We now need to turn our attention to the impact on our customer of failing to address the issues and deal with the obstacles they have acknowledged. It’s particularly helpful to be able to understand the consequences for our prime contact, for their department or function, for other affected stakeholders, and for the organisation as a whole.
And, of course, we have a role to play in drawing their attention to any previously unconsidered consequences that could make sticking with the status quo even more uncomfortable and making the case for change even more powerful.
 Establishing their Needs
Now that we’ve helped them to develop the strongest possible case for action, our attention needs to turn to enabling them to establish what specifically needs to change in order to achieve their goals. What we focus on at this stage depends on the stage they have reached in their buying decision journey.
If they have not yet established a clear vision of a solution, we need to influence their thinking, leading them progressively towards our approach. If they have already established a clear vision, we may need to introduce unconsidered needs and implications that once accepted will have a similar effect.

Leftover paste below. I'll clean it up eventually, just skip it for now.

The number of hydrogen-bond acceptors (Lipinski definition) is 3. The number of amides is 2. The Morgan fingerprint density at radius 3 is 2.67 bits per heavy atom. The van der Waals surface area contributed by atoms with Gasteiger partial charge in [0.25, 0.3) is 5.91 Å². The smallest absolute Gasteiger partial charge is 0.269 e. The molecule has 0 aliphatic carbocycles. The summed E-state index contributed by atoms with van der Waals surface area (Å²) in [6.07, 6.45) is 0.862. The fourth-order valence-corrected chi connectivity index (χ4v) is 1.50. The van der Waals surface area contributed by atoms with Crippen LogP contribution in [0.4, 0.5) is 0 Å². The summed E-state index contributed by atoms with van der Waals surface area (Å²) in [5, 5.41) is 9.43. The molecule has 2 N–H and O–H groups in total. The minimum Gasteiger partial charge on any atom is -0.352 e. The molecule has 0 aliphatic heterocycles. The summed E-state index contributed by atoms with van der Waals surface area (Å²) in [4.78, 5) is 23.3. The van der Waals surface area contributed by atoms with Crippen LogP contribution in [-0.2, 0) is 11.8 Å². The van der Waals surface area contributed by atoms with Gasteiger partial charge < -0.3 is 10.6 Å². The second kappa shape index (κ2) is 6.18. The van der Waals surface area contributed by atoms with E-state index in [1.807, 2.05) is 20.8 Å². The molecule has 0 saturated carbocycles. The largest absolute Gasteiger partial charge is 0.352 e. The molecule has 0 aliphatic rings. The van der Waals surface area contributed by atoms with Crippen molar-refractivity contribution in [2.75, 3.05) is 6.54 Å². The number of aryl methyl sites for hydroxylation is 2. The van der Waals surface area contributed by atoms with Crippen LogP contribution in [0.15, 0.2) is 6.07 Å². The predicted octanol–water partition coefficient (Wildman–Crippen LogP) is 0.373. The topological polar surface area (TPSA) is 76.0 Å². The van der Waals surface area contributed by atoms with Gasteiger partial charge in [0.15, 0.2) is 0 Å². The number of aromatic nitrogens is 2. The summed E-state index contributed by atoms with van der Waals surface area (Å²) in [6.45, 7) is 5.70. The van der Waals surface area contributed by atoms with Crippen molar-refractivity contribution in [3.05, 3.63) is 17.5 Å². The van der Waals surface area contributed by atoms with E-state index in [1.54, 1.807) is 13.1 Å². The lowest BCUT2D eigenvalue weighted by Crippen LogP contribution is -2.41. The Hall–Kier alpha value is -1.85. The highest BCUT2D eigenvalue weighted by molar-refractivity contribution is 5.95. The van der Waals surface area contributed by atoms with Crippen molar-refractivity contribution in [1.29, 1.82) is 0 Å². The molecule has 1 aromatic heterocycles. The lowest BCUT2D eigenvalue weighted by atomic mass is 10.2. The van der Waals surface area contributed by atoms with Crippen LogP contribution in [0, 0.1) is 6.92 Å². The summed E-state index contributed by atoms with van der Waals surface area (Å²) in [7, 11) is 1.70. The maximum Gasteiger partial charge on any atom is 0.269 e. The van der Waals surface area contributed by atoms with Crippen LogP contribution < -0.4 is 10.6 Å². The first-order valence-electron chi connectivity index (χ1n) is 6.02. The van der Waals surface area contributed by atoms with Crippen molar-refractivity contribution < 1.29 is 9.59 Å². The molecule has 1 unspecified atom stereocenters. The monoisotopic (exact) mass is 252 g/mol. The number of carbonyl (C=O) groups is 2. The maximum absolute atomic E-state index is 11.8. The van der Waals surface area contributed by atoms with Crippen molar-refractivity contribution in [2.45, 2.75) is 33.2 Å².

Defining their Required Capabilities
These high-level needs will need to be translated into more detailed required capabilities. If establishing their needs was about identifying the best approach, defining their required capabilities is about helping them to recognise the specific features that their solution needs to incorporate.
We need to persuade them that our most powerful (and preferably hard-to-copy) capabilities are essential to successfully achieving their desired results. We’re still leading towards rather than with our solution, but the connection has now become rather more explicit.
 Projecting the Business Value
We’ve already helped them to acknowledge the costs and consequences of failing to address the issue. Now we need to create the widest possible contrast between sticking with the pain of the status quo and the gains to be had from implementing our proposed solution.
If we’re to do full justice to this, we need to understand how these sorts of investments are assessed and evaluated by their ultimate decision authority – and we need to recognise that this project will probably end up competing for funds with other investment opportunities, so we also need to create positive contrast between the payback to be had from this project compared to the other alternatives.
Speed up by slowing down
Following this path will take initially longer than the “you’ve acknowledged a problem – I can’t wait to propose my solution” that is common in most sales environments. But because the case for change is so much stronger, and because the contrast between our approach and all the other solution options is so much clearer, it is much more likely to result in action.
Alternatively, this approach could allow us to recognise that the case for change is in fact far weaker than we would like to think, and to qualify these weaker opportunities out far earlier than usual in the sales cycle.
Either way, following these six steps to value will result in consistently better outcomes…